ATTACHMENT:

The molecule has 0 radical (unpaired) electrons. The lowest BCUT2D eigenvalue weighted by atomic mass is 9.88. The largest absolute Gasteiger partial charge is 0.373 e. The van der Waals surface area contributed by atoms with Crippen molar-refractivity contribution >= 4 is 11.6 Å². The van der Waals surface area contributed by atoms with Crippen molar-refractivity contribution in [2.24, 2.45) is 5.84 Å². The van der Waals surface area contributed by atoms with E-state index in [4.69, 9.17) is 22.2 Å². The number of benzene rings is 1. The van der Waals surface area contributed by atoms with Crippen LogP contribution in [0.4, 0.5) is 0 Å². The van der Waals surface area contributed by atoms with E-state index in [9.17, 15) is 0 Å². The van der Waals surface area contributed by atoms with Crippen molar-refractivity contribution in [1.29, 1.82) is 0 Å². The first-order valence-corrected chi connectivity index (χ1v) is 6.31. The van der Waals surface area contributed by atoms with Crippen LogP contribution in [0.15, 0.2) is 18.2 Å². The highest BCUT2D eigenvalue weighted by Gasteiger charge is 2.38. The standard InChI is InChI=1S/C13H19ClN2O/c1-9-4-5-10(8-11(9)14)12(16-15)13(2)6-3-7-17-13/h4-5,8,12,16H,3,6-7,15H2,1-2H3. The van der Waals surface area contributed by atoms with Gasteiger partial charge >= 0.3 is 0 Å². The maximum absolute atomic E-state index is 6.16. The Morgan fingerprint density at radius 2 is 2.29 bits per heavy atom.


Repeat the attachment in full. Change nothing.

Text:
The molecule has 0 radical (unpaired) electrons. The lowest BCUT2D eigenvalue weighted by atomic mass is 9.88. The largest absolute Gasteiger partial charge is 0.373 e. The van der Waals surface area contributed by atoms with Crippen molar-refractivity contribution >= 4 is 11.6 Å². The van der Waals surface area contributed by atoms with Crippen molar-refractivity contribution in [2.24, 2.45) is 5.84 Å². The van der Waals surface area contributed by atoms with E-state index in [4.69, 9.17) is 22.2 Å². The number of benzene rings is 1. The van der Waals surface area contributed by atoms with Crippen LogP contribution in [0.4, 0.5) is 0 Å². The van der Waals surface area contributed by atoms with E-state index in [9.17, 15) is 0 Å². The van der Waals surface area contributed by atoms with Crippen molar-refractivity contribution in [1.29, 1.82) is 0 Å². The first-order valence-corrected chi connectivity index (χ1v) is 6.31. The van der Waals surface area contributed by atoms with Crippen LogP contribution in [0.15, 0.2) is 18.2 Å². The highest BCUT2D eigenvalue weighted by Gasteiger charge is 2.38. The standard InChI is InChI=1S/C13H19ClN2O/c1-9-4-5-10(8-11(9)14)12(16-15)13(2)6-3-7-17-13/h4-5,8,12,16H,3,6-7,15H2,1-2H3. The van der Waals surface area contributed by atoms with Gasteiger partial charge >= 0.3 is 0 Å². The maximum absolute atomic E-state index is 6.16. The Morgan fingerprint density at radius 2 is 2.29 bits per heavy atom.